Thursday, June 18, 2009

Mild Autism

Recently I talked to someone who asked me, "how do you help a child with mild autism?" The term mild autism does not appear in the DSM. From what I can gather this is a term people are using (along with high functioning autism) to describe people on the spectrum who meet the criteria for autism but have higher functioning skills.

No matter what the child's diagnosis is, the first step to helping them is to carefully look at the evaluations used to diagnose the child. Evaluations contain a wealth of information specific to the individual child. Evaluations can help you choose appropriate interventions. For example, most likely you will be working with a Speech & Language Pathologist. If their evaluation states that the child has primarily pragmatic or social language impairments look at social skills groups or products that address this specific area of language delay.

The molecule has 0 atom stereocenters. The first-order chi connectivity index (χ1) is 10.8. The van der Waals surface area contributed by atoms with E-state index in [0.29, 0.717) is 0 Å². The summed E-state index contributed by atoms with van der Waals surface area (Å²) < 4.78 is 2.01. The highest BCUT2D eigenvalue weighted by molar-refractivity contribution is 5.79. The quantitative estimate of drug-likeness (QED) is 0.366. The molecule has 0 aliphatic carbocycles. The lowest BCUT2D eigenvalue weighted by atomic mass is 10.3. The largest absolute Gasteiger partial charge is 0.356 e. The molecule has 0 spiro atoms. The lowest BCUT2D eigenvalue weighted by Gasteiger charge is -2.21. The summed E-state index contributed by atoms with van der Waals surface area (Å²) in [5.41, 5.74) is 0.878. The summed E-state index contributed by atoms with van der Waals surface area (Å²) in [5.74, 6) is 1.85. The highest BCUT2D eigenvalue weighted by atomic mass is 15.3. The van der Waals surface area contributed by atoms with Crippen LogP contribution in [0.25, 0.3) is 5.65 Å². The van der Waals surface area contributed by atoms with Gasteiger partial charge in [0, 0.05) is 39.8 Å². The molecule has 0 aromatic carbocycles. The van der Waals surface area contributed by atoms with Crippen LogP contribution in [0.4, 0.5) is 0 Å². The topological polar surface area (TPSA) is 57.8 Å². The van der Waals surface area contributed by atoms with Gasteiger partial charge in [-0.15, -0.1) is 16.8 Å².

On the flip side if in the evaluations you notice a reoccurring comment like "the child is overstimulated by busy environments" you may want to look into sensory integration therapy. If you notice this reoccurring comment and it doesn't seem to be addressed ask the people who evaluated your child, "how can we address this?"

However, the best advice I can give is this: don't get caught up in the label. At the end of the day its important to remember that each child is a unique person who has unlimited potential, needs love, lots of encouragement and acceptance.

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